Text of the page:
Such is the power of love.
We never know how we will remember what our parents say or what their words will mean to us when we need them most. Frederick's mother—an enslaved woman with so little to give—empowered her son for life with the gift of her enduring love.
For this love-ly reason, February is Black History Month.
Frederick Bailey's mother was sold to a new owner, leaving the 5-year-old behind. This was a common practice in the slavery era.
Abraham Lincoln's successful campaign to end slavery in the United States culminated in the Emancipation Declaration of 1863. Alexander Gardner via Wikimedia Commons
;In 1926, Carter G. Woodson (left) shown here as a young man, pioneered the celebration of "Negro History Week" during the second week in February, to coincide with marking the birthdays of Abraham Lincoln (above) and Frederick Douglass (right). Black United Students and Black educators at Kent State University expanded the celebration to become Black History Month on February 1, 1970. Woodson Courtesy of the New River Gorge National River website, National Park Service, Department of the Interior, United States Government; Douglass via Wikimedia Commons.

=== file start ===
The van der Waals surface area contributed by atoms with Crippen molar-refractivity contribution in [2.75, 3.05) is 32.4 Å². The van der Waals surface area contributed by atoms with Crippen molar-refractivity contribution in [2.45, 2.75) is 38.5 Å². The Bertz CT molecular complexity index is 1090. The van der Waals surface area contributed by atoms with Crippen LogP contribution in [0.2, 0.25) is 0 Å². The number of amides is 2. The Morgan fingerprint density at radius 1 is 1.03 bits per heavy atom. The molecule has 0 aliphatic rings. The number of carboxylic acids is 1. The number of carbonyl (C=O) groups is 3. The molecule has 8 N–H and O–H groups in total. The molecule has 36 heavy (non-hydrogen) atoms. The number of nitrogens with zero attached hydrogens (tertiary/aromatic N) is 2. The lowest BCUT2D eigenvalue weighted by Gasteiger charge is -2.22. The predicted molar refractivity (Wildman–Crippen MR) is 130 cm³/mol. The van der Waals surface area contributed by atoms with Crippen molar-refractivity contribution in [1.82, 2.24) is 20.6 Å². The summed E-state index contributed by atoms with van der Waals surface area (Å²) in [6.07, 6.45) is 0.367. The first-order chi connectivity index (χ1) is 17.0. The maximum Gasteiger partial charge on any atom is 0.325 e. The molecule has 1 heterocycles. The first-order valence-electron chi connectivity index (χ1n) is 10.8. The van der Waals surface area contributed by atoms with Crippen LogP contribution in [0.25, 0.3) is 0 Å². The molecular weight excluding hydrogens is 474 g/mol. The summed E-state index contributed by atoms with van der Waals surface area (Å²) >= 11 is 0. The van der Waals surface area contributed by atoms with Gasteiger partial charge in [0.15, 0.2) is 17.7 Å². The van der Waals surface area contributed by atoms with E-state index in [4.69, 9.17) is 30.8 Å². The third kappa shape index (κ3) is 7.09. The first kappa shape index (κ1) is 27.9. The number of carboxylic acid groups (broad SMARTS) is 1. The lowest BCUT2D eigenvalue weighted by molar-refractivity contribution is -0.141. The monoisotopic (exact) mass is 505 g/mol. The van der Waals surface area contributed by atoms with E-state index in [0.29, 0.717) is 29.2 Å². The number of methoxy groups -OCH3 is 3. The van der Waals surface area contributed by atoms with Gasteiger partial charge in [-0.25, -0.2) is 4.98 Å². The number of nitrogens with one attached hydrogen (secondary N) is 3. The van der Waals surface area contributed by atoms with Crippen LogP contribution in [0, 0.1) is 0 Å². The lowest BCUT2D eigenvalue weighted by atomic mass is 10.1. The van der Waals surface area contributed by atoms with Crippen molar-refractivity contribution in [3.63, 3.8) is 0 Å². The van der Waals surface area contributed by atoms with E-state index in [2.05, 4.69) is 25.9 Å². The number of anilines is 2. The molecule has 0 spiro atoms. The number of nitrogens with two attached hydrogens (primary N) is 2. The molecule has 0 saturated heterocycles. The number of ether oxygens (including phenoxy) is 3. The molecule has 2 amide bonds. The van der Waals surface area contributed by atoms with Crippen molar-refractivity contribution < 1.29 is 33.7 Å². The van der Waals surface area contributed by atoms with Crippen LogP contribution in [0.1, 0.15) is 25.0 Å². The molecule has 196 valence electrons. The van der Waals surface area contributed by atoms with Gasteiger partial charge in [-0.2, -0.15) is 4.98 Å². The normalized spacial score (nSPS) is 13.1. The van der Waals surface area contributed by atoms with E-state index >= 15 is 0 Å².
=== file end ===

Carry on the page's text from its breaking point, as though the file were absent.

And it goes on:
Janus Adams has produced Steal Away-- a package of a book, an audio and a game about the Underground Railroad. You can learn more about her award-winning series of adventure and travel books, audios and games on her website called Back Pax Kids.
MLA 8 Citation
Adams, Janus. "Title tbd." Nonfiction Minute, iNK Think Tank, 28 Feb. 2018,
Stories that Surprise and Inspire